>>>Urge the U.S. Department of Agriculture to reject all genetically engineered trees.
Cause for concern…
- It could be decades before emissions cuts slow global warming, scientist warn (Marlowe Hood, AFP via ScienceAlert)
- Millions of pounds of extra pollution were released before Hurricane Laura hit (Rebecca Hersher, NPR)
- As hurricanes bring chemical fires, minority neighborhoods take a hit (John Schwartz and Hiroko Tabuchi, The New York Times)
- Air pollution linked to higher risk of young children developing asthma (Hanna Geissler, Express)
- Air pollution impacts the health of wild pollinators (Devrupa Rakshit, The Swaddle)
- Trump Interior expands hunting at 147 wildlife refuges, hatcheries (Rachel Frazin, The Hill)
- States must stop exporting unwanted toxic chemicals to poorer countries, says UN expert (Human Rights Office of the High Commissioner, United Nations)
- Elephants almost extinct in Nigeria, conservationist laments (Premium Times)
- Live export ship to take 7,300 cows from Napier to China (Shannon Johnstone, New Zealand Herald)
- Study finds high levels of toxic pollutants in stranded dolphins and whales (Gisele Galoustian, Florida Atlantic University)
Round of applause…
On Friday, a coalition of 21 states sued the Trump administration for rolling back what they say is a “rule that is, at its heart, the gutting” of the National Environmental Policy Act (NEPA). For half a century, the nation’s bedrock environmental law has required the government to assess the environmental impact of their proposed actions before approving new factories, pipelines, highways, drilling permits, new factories or any major federal land management actions.
- 21 states sue White House over rollback of bedrock environmental law (Rebecca Beitsch, The Hill)
- Thousands protest in Mauritius over dead dolphins, demand resignations (Giulia Paravicini, Reuters)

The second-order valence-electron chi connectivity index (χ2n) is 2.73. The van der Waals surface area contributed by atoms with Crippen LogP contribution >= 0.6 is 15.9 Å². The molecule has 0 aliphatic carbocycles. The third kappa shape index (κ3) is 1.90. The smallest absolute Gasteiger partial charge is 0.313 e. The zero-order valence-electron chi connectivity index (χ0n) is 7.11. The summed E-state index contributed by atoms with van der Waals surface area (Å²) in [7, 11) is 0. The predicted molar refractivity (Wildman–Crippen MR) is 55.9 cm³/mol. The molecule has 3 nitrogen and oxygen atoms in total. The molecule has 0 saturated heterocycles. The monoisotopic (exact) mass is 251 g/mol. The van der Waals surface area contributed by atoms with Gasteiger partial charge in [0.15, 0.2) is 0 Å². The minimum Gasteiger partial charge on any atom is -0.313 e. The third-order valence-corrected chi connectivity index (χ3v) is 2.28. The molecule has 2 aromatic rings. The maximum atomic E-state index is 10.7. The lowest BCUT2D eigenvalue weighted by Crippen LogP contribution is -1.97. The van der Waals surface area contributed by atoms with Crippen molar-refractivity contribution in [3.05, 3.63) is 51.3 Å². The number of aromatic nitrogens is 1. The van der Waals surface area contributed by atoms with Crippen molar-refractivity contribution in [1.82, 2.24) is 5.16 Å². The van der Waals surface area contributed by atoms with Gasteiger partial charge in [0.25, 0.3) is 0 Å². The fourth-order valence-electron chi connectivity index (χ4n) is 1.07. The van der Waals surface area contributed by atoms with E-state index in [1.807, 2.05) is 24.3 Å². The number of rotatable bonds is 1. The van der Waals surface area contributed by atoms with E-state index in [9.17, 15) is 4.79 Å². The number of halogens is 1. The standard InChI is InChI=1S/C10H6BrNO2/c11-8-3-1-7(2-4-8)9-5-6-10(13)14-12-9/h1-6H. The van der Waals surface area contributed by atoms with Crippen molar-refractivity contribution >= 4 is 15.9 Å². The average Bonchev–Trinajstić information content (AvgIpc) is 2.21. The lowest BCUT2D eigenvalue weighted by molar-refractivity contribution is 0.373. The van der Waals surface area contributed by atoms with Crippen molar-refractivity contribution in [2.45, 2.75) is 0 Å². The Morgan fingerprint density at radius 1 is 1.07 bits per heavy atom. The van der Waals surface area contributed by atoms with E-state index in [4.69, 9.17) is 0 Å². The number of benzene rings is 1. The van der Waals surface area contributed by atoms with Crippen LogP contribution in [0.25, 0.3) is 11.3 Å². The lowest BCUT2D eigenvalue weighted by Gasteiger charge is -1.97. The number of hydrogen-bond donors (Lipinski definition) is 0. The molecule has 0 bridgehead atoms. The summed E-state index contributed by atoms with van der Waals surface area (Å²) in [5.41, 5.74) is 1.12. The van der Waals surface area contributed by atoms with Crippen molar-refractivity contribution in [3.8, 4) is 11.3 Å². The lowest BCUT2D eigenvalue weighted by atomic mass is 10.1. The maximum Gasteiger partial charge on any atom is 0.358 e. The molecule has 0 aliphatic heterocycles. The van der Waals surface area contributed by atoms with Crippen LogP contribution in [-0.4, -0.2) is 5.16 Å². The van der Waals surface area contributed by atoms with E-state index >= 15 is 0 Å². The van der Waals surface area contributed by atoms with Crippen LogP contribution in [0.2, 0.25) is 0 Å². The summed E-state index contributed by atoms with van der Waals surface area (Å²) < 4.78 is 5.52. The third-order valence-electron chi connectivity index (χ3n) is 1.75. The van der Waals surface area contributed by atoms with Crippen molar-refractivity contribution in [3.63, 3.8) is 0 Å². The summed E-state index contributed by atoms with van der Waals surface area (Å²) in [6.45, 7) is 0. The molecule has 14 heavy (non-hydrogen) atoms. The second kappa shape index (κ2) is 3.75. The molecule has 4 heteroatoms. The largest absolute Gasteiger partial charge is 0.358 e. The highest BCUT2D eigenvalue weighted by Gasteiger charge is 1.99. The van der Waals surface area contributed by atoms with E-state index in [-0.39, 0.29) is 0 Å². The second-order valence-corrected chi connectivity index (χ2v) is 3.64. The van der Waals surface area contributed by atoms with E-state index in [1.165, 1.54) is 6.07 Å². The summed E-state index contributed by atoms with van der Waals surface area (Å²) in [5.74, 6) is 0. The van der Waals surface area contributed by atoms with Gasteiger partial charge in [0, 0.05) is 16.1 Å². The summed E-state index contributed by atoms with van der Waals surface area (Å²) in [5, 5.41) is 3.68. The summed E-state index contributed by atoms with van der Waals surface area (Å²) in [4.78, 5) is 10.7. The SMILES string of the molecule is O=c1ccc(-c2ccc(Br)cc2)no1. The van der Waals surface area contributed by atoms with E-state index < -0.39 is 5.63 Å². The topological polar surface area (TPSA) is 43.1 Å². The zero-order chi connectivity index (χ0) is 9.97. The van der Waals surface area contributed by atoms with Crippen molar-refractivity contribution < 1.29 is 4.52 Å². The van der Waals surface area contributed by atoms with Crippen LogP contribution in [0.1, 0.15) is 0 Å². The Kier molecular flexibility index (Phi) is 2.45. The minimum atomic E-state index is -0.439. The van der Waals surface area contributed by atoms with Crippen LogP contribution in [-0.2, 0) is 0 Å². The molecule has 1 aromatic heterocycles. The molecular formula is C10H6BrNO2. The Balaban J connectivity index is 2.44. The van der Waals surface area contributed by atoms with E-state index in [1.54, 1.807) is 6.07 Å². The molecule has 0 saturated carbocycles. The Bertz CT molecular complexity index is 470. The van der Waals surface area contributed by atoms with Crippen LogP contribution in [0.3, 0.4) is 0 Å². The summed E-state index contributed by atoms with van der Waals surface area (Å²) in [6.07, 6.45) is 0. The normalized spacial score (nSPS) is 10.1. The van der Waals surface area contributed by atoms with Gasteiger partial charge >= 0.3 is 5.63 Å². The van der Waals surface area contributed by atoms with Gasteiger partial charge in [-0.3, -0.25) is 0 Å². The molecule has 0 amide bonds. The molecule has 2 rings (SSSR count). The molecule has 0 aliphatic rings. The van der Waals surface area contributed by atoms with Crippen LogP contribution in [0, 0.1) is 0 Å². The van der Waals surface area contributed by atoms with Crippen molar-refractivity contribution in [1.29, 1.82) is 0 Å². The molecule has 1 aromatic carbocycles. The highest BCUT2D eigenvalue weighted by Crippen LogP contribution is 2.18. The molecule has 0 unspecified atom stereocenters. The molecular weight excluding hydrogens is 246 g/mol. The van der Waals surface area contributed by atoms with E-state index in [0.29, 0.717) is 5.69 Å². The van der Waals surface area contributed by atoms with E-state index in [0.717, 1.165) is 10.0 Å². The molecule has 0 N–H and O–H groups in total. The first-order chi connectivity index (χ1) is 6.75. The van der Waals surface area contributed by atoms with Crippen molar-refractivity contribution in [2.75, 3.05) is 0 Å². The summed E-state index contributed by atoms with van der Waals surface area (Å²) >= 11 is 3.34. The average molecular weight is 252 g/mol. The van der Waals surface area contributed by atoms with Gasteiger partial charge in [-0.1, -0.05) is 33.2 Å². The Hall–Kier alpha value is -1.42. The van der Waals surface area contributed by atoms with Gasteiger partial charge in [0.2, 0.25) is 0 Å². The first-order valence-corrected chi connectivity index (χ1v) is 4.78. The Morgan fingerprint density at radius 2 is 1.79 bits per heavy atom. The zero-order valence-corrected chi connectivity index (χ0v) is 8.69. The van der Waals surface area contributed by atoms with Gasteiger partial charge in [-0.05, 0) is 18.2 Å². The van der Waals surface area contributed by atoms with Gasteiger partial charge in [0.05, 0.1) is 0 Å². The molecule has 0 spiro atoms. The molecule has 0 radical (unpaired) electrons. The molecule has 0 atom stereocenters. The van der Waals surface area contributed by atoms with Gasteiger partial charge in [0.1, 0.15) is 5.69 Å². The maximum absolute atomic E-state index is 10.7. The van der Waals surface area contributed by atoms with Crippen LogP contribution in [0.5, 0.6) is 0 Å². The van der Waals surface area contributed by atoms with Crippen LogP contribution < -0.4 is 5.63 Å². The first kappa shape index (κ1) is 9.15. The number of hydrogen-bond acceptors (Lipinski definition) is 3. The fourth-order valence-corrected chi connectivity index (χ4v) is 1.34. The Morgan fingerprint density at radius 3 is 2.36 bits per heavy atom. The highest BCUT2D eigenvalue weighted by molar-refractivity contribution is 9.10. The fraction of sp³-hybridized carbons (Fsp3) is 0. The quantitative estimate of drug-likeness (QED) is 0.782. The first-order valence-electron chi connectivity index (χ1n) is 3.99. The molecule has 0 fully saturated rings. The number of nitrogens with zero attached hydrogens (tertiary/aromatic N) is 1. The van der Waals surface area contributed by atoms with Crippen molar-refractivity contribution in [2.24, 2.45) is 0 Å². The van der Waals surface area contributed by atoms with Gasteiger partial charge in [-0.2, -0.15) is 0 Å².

- Vietnam bans wildlife trade over pandemic risk (BBC News)
- Northeast U.S. climate pact has major side benefit: healthier children (Brian Bienkowski, The Daily Climate)
- Restoring mangrove forests in the Niger Delta (Inès Magoum, Afrik 21)
- New device can measure toxic lead within minutes (Rutgers University)
- Eco-friendly leather made from cactus could be the next big thing in vegan fashion (Ellen Scott, Metro)
- Nestlé launches vegan alternative to tuna (Silke Koltrowitz, Reuters)
- Dairy farmer retires cows and moves to ethical oat milk production (Plant Based News)
- Is going vegan the next best thing for post-COVID America? (Summer Anna Burton, Austin Monthly)
“Love animals. The way we treat them is a reflection of our own humanity.” —Ahad Raza Mir
Earth | Food | Life (EFL) explores the critical and often interconnected issues facing the climate/environment, food/agriculture and nature/animal rights, and champions action; specifically, how responsible citizens, voters and consumers can help put society on an ethical path of sustainability that respects the rights of all species who call this planet home. EFL emphasizes the idea that everything is connected, so every decision matters.